Albright From the Trenches
Reviewed by Robert J. Nebel
Defending an out-of-power administration is a fulltime occupation for former presidents and cabinet members. Six figure speeches that they give at universities and other institutions are peppered with self-congratulatory praises for their work during their glory years in Washington. There is also no shortage of criticisms within these speeches directed at the current occupants of The White House. Former President Clinton and his underlings have been following that tradition by speechifying for the past two years with tales of investments in education, military, Americorps, a sound economy and record surpluses. It is enough to make listeners who hang onto every word at these speeches pine away for the 1990s.
Clinton's second Secretary of State, Madeleine Albright is no exception. Like her former boss, Albright has been on the speechmaking circuit. Most recently, she bolsters her positions in her memoir, Madam Secretary. The book could not have come at a better time for this media-savvy former Clinton employee who has been facing mounting criticism for supposedly being milquetoast on terrorism, border security and foreign policy during her term as Secretary of State. Albright successfully refutes this perception with large chapters outlining an agenda mixed with compassion, engagement and the use of force when necessary.
Each international policy encounter is beautifully woven with personal stories that the mainstream press did not disclose. Albright reveals that former Israeli Prime Minister Ehud Barak is a classically trained pianist and Palestinian Chairman Yasser Arafat watched one of her grandchildren swim during one of the countless Israeli-Palestinian negotiation summits. She goes through her adventures with then-Yugoslav President and current war criminal Slobodan Milosevic and North Korean President Kim Jong-Il. The reader can relate the nauseating feelings Albright experienced while visiting North Korea as she was treated to a display of unabashed Communism in the Pyongyang stadium.
The centerpiece of Madam Secretary is the Kosovo conflict, which was dubbed her war and brought criticism from many corners. The Kosovo chapters come off as a personal and a human rights crusade. It was personal because Albright learned firsthand the wrath of tyranny as she helplessly watched her childhood home of Czechoslovakia fall to the Soviets in 1968 thereby sending its citizens underground.
It was geopolitical for Albright because her arguments for bringing down Milosevic, ending genocide and restoring human rights to this region are emotional, logical and cohesive. It is also a lesson in multilateralism and diplomacy, which the current President, Vice President and US Defense Secretary could learn from as they wage their own brand of unilateralism in Iraq. The Kosovo chapters of Madam Secretary are also a study in a serious balancing act whereby Albright brought together warring factions in a solid and efficient manner.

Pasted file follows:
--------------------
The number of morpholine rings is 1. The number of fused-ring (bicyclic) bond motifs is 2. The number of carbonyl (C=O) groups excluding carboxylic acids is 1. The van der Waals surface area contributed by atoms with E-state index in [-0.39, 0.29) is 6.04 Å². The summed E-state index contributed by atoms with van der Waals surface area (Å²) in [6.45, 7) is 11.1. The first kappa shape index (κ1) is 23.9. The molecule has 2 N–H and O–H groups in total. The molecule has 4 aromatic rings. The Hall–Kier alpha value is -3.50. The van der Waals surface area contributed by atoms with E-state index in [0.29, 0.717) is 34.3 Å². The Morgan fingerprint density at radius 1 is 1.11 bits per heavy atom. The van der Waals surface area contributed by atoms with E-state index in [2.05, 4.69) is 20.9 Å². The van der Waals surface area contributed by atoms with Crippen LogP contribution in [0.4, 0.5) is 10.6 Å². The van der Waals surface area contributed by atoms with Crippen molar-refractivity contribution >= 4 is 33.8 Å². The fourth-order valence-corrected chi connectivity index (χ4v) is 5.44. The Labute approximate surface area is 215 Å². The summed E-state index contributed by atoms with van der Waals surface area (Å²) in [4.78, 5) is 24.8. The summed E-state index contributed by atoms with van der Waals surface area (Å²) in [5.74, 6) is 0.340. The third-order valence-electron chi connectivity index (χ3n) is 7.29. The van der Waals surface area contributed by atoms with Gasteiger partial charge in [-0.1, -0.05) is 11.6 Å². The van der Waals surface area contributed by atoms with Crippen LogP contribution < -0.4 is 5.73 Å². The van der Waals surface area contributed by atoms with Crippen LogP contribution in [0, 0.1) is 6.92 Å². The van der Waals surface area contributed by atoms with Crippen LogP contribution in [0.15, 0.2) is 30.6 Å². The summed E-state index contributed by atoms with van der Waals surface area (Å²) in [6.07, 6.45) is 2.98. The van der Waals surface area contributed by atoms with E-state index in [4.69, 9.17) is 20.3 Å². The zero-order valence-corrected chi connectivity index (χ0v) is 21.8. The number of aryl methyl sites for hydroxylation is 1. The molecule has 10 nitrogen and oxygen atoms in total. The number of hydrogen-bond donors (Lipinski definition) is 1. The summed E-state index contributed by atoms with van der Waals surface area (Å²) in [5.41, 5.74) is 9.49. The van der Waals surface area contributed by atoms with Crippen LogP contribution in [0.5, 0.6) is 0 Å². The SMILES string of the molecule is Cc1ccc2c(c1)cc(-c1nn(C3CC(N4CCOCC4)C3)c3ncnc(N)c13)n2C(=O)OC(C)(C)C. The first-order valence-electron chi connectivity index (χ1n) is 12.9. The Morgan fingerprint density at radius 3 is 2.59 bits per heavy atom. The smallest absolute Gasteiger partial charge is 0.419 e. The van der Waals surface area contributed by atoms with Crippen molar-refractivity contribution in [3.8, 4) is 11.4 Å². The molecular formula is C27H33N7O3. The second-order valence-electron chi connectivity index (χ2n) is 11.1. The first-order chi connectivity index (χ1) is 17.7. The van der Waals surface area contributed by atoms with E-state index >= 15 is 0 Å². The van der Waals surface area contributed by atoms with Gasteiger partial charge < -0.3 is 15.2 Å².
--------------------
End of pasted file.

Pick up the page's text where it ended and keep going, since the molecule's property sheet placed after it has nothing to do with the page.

The ability to appease a diversity of lawmakers extends to Albright's dealings with the US Senator from North Carolina, Jesse Helms, known as "Senator No" for his many dislikes including The United Nations. Although they deplored each other's politics, both Albright and Helms maintained a cordial and professional relationship during her confirmation hearing and tenure as Secretary of State.
Neither strong hawk nor weak dove, Albright's body of work in the UN and State Department shows that the she and her colleagues strengthened defense while employing diplomacy in the world's most troubled regions including Haiti, North Korea, Israel and China where the Clintonistas opened the markets to this mammoth Communist nation. Albright vociferously argues that awarding China permanent normal trade relations status has engaged the nation toward a democratic future.
Madam Secretary is an impressive volume filled with personal behind-the-scenes accounts including Albright's divorce from husband and journalist Joseph Albright to her tirelessness under mentor Zbigniew Brzezinski, the National Security Advisor to President Carter. Aside from Brzezinski, Albright does her utmost best to credit to everyone involved with every step of her life within the text and in massive footnotes that are also filled with wonderful anecdotes. Albright's late father, Joseph Korbel, who served as a Czech ambassador to Yugoslavia, receives a generous amount of praise for shaping his daughter's politics and work ethic. A fierce anti-Communist, Korbel authored many pieces of literature that continues to inspire Albright and countless others worldwide.
Madam Secretary fascinates for the most part as Albright recounts the revelation of her Jewish roots during the early days as Secretary of State. She tells of letters of praise as well as criticism of her parents for supposedly hiding their identity for survival purposes. Little is devoted to the personal side of former President Clinton and First Lady Hillary Rodham Clinton. We also learn little of where Albright drew her strength to survive the personal setbacks in her life. While she may be rightfully guarding her privacy, more revelations would provide future female leaders with more inspiration. The political junkie will love the book, while the novice might be a bit bored with the details in Albright's policy discussions. Overall, Madam Secretary is an intelligent, tightly written book that is sure to please a wide range of readers. | November 2003
Robert J. Nebel is an Atlanta-based writer whose works have appeared in several publications including, The Atlanta Constitution, USA Today, CNN.com, Alternet.org and many other publications. Robert has written a number of feature profiles, opinion essays, travel pieces, theater and book reviews.
Robert J. Nebel's interview with Madeleine Albright